One of the greatest players in the NFL's history wrapped up a storybook ending to his career in Denver on Monday, and it's got me thinking about the future of the Dallas Cowboys.
Apologies in advance to Peyton Manning. It feels somewhat disrespectful to turn the spotlight away from him on the day he officially retired. Even without his latest Super Bowl win, his career will go down as one of the greatest we'll ever see.
But how can you not draw parallels between Manning's tenure in Denver and the situation currently facing the Cowboys?
Wind the clock back to 2012. Manning, then 35 years old, had just missed the entirety of the 2011 season with a severe neck injury that required multiple surgeries. Without him, the perennially competitive Colts slumped to a horrendous 2-14 season.
After amicably parting ways with Indianapolis, Manning signed a five-year, $96 million contract in Denver. At the time there was no shortage of speculation about his health and durability, and how realistic it was to expect him to play out that contract.
Is any of this starting to sound familiar?
Manning turned 36 the spring before that 2012 season, which is exactly the same timeline awaiting the Cowboys' own Tony Romo.
It all comes back to Romo, and that will continue to happen until we see how the Cowboys handle their present situation. Romo is reportedly about to have surgery on his thrice-broken collarbone, and he's got a history of back injuries on top of that. His injuries are the primary reason why Dallas is picking No. 4 overall in the NFL draft, and they're also the reason we're all debating whether the Cowboys should use that pick to acquire his successor.
Looking at Manning's stint in Denver, I'm more convinced than ever that they shouldn't.
Rewinding once again, the numbers are impressive. Manning played every game of that 2012 season, leading the Broncos to a 13-3 record and a first-round bye in the playoffs. The next year was even more impressive, as Manning was named the 2013 NFL MVP after throwing for an absurd 5,477 yards and 55 touchdowns while leading Denver to Super Bowl XLVIII.
He wasn't able to sustain that level in 2014, but he still led the Broncos to a 12-4 record while throwing for 4,727 yards and 39 touchdowns. Injuries took their toll down the stretch of that season, and they hampered him to a pedestrian season last fall – though he was effective enough to help the Broncos win Super Bowl 50.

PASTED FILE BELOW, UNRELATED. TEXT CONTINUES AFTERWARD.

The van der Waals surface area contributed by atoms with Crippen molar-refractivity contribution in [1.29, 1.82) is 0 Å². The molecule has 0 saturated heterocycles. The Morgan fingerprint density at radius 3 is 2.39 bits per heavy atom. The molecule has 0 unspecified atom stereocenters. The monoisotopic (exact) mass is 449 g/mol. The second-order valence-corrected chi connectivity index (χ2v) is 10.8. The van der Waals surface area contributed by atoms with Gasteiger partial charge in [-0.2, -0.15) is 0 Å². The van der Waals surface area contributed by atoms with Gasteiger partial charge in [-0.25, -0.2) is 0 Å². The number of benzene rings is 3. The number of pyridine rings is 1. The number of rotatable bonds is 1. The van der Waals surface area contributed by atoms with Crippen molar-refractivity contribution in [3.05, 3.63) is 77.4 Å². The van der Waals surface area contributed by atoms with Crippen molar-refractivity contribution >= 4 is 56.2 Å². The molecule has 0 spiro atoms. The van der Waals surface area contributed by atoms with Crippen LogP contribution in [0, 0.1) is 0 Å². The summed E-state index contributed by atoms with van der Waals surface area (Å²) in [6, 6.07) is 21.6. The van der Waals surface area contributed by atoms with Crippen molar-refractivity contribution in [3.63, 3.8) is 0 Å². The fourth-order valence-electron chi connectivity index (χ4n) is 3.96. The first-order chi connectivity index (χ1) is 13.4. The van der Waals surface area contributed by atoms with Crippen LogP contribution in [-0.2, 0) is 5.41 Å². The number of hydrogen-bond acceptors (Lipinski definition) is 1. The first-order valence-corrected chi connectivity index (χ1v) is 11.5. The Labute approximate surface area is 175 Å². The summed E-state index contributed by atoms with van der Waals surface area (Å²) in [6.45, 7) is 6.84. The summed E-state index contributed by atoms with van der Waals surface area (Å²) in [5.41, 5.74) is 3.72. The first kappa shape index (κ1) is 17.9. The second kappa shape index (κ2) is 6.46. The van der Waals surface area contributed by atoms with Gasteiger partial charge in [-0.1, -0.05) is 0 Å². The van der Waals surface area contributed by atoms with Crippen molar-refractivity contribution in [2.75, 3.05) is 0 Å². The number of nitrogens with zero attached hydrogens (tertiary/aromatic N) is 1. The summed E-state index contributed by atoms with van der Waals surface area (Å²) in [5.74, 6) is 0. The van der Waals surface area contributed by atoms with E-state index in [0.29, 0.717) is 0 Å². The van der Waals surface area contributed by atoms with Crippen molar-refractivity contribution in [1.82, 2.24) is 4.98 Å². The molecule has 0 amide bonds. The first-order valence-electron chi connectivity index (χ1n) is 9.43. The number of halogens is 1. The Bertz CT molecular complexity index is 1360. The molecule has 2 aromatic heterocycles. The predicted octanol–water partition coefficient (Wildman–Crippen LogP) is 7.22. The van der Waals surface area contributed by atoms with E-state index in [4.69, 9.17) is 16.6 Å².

So, to reiterate: Peyton Manning rebounded from a major neck injury to play 58 more regular season games and eight playoff games between the ages of 36 and 39. Technically, he didn't finish that five-year contract, but I hardly think the Broncos are complaining.
If Romo plays four more seasons, it'll bring him to the end of his current contract, just before his 39th birthday.
Of course, there's no guarantees in a league as violent as the NFL, but is it really so unrealistic to think he can manage that – or at least come close?
That's not to say you don't need an insurance policy. The Cowboys learned how important a backup quarterback can be last year, because they didn't have one. Conversely, the Broncos proved how smart it can be to invest in a backup quarterback. Brock Osweiler started seven games last season while Manning was injured, and he helped guide the Broncos to a playoff bye.
It makes me wonder about the cost of a backup quarterback, though. Osweiler was taken No. 57 overall in the 2012 NFL Draft – six picks away from the start of the third round. That's a much more reasonable price for a quarterback that's expected to sit for several years.
In fact, you'll find a similar trend if you study the drafting habits of teams boasting "elite" quarterbacks.
Since discovering Tom Brady in 2001, the Patriots have drafted seven quarterbacks to play behind him – using picks No. 62, 74, 94, 117, 201, 230 and 250. The Packers have drafted five quarterbacks since selecting Aaron Rodgers No. 24 overall in 2005, and those were picks No. 56, 147, 148, 208 and 243.
The Broncos have clearly had an eye on the future ever since they signed Manning. They drafted Osweiler with that No. 57 pick just a month after signing Manning, and they drafted quarterbacks in the 2013 and 2015 NFL Drafts, using picks No. 234 and 250.
That also raises thoughts about what the future holds for Osweiler. The Broncos look incredibly prescient for drafting him, as he served his purpose and helped them achieve the game's ultimate goal. But thanks to Manning's durability, they now find themselves in a situation where they're faced with paying $15 million or more for a quarterback with seven career starts.[embeddedad0]
It's not hard to imagine a similar scenario for the Cowboys. What if they were to draft Jared Goff with the fourth pick, and in 2018 they have to consider picking up his fifth-year option – which will be worth roughly $16 million, if not more – despite not knowing just how good he actually is?
At the end of the day, I guess that's a good problem to have. I'm sure Denver won't mind overpaying for Osweiler's services, given that they have a third Lombardi Trophy to showcase. But when we look back at this fantastic era in Denver's history, it'll be Manning's success – even in the twilight of his career – that we remember.
It's obviously important that the Cowboys reinforce the quarterback position. I've said for a while that they'd be smart to sign a veteran in free agency and draft a rookie to develop. But I'm not sure you need to overthink it, and I certainly don't think you need to use a premium draft pick on the future when your current quarterback still has plenty in store for the present.